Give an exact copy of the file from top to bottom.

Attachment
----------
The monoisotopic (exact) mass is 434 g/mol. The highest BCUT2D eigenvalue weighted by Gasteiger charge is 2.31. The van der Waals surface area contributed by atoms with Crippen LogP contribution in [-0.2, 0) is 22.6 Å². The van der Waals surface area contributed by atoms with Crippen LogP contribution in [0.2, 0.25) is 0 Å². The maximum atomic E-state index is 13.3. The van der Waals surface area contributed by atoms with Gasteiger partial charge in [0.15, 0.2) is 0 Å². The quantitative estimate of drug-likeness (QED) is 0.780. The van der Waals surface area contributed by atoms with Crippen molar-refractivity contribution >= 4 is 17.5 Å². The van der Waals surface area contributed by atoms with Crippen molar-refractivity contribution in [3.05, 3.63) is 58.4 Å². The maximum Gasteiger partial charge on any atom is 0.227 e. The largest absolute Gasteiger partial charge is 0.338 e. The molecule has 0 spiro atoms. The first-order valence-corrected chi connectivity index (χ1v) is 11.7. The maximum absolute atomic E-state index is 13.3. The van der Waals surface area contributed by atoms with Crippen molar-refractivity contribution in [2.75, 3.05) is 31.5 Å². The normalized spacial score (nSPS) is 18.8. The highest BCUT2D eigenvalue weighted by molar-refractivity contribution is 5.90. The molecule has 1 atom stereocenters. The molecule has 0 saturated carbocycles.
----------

The monoisotopic (exact) mass is 434 g/mol. The highest BCUT2D eigenvalue weighted by Gasteiger charge is 2.31. The van der Waals surface area contributed by atoms with Crippen LogP contribution in [-0.2, 0) is 22.6 Å². The van der Waals surface area contributed by atoms with Crippen LogP contribution in [0.2, 0.25) is 0 Å². The maximum atomic E-state index is 13.3. The van der Waals surface area contributed by atoms with Gasteiger partial charge in [0.15, 0.2) is 0 Å². The quantitative estimate of drug-likeness (QED) is 0.780. The van der Waals surface area contributed by atoms with Crippen molar-refractivity contribution >= 4 is 17.5 Å². The van der Waals surface area contributed by atoms with Crippen molar-refractivity contribution in [3.05, 3.63) is 58.4 Å². The maximum Gasteiger partial charge on any atom is 0.227 e. The largest absolute Gasteiger partial charge is 0.338 e. The molecule has 0 spiro atoms. The first-order valence-corrected chi connectivity index (χ1v) is 11.7. The maximum absolute atomic E-state index is 13.3. The van der Waals surface area contributed by atoms with Crippen molar-refractivity contribution in [2.75, 3.05) is 31.5 Å². The normalized spacial score (nSPS) is 18.8. The highest BCUT2D eigenvalue weighted by molar-refractivity contribution is 5.90. The molecule has 1 atom stereocenters. The molecule has 0 saturated carbocycles.